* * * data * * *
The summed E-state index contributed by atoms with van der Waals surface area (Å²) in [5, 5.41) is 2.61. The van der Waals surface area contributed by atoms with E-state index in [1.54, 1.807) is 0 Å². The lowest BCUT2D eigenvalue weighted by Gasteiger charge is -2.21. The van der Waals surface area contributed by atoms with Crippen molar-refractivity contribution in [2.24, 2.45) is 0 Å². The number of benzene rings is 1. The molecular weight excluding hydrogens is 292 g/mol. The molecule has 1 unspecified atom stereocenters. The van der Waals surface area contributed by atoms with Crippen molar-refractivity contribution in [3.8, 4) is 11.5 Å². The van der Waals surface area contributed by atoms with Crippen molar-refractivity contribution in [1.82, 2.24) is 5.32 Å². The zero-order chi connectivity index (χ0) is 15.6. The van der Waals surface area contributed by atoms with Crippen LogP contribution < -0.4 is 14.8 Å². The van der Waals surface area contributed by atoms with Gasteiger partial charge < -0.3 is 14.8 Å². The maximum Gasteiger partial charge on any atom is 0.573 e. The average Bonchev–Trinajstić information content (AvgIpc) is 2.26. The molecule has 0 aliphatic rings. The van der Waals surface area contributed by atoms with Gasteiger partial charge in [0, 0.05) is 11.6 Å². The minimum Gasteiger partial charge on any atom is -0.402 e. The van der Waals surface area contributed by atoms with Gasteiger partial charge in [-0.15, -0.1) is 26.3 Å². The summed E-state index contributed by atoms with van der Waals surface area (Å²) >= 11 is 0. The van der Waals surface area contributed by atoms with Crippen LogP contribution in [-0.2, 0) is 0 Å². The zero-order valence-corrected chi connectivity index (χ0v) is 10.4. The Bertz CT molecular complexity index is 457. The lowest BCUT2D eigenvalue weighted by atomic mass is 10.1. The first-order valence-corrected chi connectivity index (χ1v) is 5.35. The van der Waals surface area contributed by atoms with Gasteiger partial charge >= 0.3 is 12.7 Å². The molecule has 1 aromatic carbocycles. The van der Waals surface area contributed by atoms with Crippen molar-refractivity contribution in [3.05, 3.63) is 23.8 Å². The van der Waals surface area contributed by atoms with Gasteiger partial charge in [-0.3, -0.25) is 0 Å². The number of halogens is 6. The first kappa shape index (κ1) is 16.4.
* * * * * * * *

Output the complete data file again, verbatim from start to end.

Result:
The summed E-state index contributed by atoms with van der Waals surface area (Å²) in [5, 5.41) is 2.61. The van der Waals surface area contributed by atoms with E-state index in [1.54, 1.807) is 0 Å². The lowest BCUT2D eigenvalue weighted by Gasteiger charge is -2.21. The van der Waals surface area contributed by atoms with Crippen molar-refractivity contribution in [2.24, 2.45) is 0 Å². The number of benzene rings is 1. The molecular weight excluding hydrogens is 292 g/mol. The molecule has 1 unspecified atom stereocenters. The van der Waals surface area contributed by atoms with Crippen molar-refractivity contribution in [3.8, 4) is 11.5 Å². The van der Waals surface area contributed by atoms with Crippen molar-refractivity contribution in [1.82, 2.24) is 5.32 Å². The zero-order chi connectivity index (χ0) is 15.6. The van der Waals surface area contributed by atoms with Crippen LogP contribution < -0.4 is 14.8 Å². The van der Waals surface area contributed by atoms with Gasteiger partial charge < -0.3 is 14.8 Å². The maximum Gasteiger partial charge on any atom is 0.573 e. The average Bonchev–Trinajstić information content (AvgIpc) is 2.26. The molecule has 0 aliphatic rings. The van der Waals surface area contributed by atoms with Gasteiger partial charge in [0, 0.05) is 11.6 Å². The minimum Gasteiger partial charge on any atom is -0.402 e. The van der Waals surface area contributed by atoms with Gasteiger partial charge in [-0.15, -0.1) is 26.3 Å². The summed E-state index contributed by atoms with van der Waals surface area (Å²) >= 11 is 0. The van der Waals surface area contributed by atoms with Crippen LogP contribution in [-0.2, 0) is 0 Å². The zero-order valence-corrected chi connectivity index (χ0v) is 10.4. The Bertz CT molecular complexity index is 457. The lowest BCUT2D eigenvalue weighted by atomic mass is 10.1. The first-order valence-corrected chi connectivity index (χ1v) is 5.35. The van der Waals surface area contributed by atoms with Gasteiger partial charge >= 0.3 is 12.7 Å². The molecule has 1 aromatic carbocycles. The van der Waals surface area contributed by atoms with Crippen molar-refractivity contribution in [3.05, 3.63) is 23.8 Å². The van der Waals surface area contributed by atoms with Gasteiger partial charge in [-0.3, -0.25) is 0 Å². The number of halogens is 6. The first kappa shape index (κ1) is 16.4.